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My Princeton Experience
Posted By Nonie Darwish On March 29, 2010 @ 12:02 am In FrontPage | 30 Comments
On March 24, I gave a lecture at Princeton University sponsored by the Whig-Clio Society, the Tory and the Committee for Accuracy in Middle East Reporting in America, CAMERA. I was previously scheduled to speak in November, but that appearance was canceled after pressure from the Muslim groups on campus.
My experience at Princeton was positive and similar to many campuses that I have visited through the years. I often receive emails from students who tell me they left with a lot to think about. After my speech, I always try to pick Muslims from the audience in the Q and A period since I enjoy challenging questions. The audience is sharply divided, representative of today’s sharp divisions in American society. The majority came to learn about the topic, in this case: “Human and Women’s Rights Under Sharia.” That group is very concerned about those who are demanding Sharia in the West and the implications of such an oppressive law on freedoms and the Bill of Rights. This group is usually quiet, often give me a standing ovation and wait in line to ask ask questions and thank me. I often get one or two Muslim students who whisper to me: “I agree with what you say”. At the Princeton event, there was a UN representative who came from NY especially to hear me and thanked me for my presentation afterward. There was also a professor from a nearby college who also thanked me and invited me to speak at his campus.
There is also always a group in the audience that consists of members of the Muslim Student Association, who are more concerned to discredit me than hear me, regardless of how carefully I document what I say or how many times I state that I am not hear to offend the good and peace loving Muslims, but to speak about the ideology of political and legal Islam. To this group, the way Sharia law and hate speech is practiced in the Muslim world today is irrelevant. They belittle it as untrue and deny any connection between hate education and violent jihad. Any exposure of human rights violations is quickly attributed to misunderstanding and misinterpretation. Speakers who are concerned like myself are accused of “offending Muslims” personally. It does not matter how many TV video clips cursing and condemning Jews and non-Muslims on Arab TV exist, their response is always: “I never saw such a thing on Arab TV,” and that Islam is a religion of peace. Such clips are not to be judged as offensive to Jews, Christians or women. Exposing them to the West makes Muslims the victims. It is Muslims who become “the offended group” when Muslim hate speech is exposed.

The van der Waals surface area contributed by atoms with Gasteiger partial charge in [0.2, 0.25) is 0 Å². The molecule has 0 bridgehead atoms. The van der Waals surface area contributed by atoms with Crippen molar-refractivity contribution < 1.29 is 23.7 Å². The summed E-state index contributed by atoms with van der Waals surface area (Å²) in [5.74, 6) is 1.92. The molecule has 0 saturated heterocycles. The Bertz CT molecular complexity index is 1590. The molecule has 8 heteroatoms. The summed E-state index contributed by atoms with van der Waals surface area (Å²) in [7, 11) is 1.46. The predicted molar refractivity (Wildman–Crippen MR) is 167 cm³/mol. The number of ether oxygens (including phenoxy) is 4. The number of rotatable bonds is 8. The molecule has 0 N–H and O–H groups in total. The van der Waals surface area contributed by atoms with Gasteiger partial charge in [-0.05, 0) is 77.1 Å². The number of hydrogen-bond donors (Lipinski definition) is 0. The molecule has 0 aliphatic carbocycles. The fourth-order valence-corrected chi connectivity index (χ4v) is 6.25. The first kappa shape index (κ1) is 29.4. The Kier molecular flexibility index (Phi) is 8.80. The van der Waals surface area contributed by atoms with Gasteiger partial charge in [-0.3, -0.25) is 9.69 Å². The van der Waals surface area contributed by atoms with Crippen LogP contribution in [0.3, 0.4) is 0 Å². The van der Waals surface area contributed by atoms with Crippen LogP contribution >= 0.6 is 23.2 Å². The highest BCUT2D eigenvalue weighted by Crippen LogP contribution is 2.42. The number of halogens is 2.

Then there is a third group who are the defenders of the “offended groups.” These are well-intentioned Americans who care about spreading harmony and understanding between the student body regardless of what is happening in the outside world. To those students the world revolves around campus life and if Muslims and others get along on campus then the rest of the world should get along to. What is going on in far away 54 Muslim countries is thus irrelevant. To them images of little children being taught to curse, hate and commit violence in the name of Islam is debatable and explainable. The attitude is: “Who are we in America to judge what is going on under Sharia law in Saudi Arabia, Egypt, Iran or Pakistan?” To this group it is easier to blame the messenger who is accused of exaggeration, lying or being hateful. That messenger has rocked the boat for the “offended groups.” Never mind that this offended group at Princeton has called me Nazi, Ku Klux Klan, etc.
In an article by Jason Jung, the Daily Princetonian, on March 25, entitled “Darwish criticizes Islamic Law,” I was accused of watering down my speech, which is not true. My speech is the same. Mr. Jung quoted Saud Al-Thani, president of the Muslim Students Association, who said: “I found many examples of inaccuracy. She talked about the book of law as something that is fixed, when political leaders in the Muslim world do not follow exactly the same laws as their predecessors. Law is flexible.”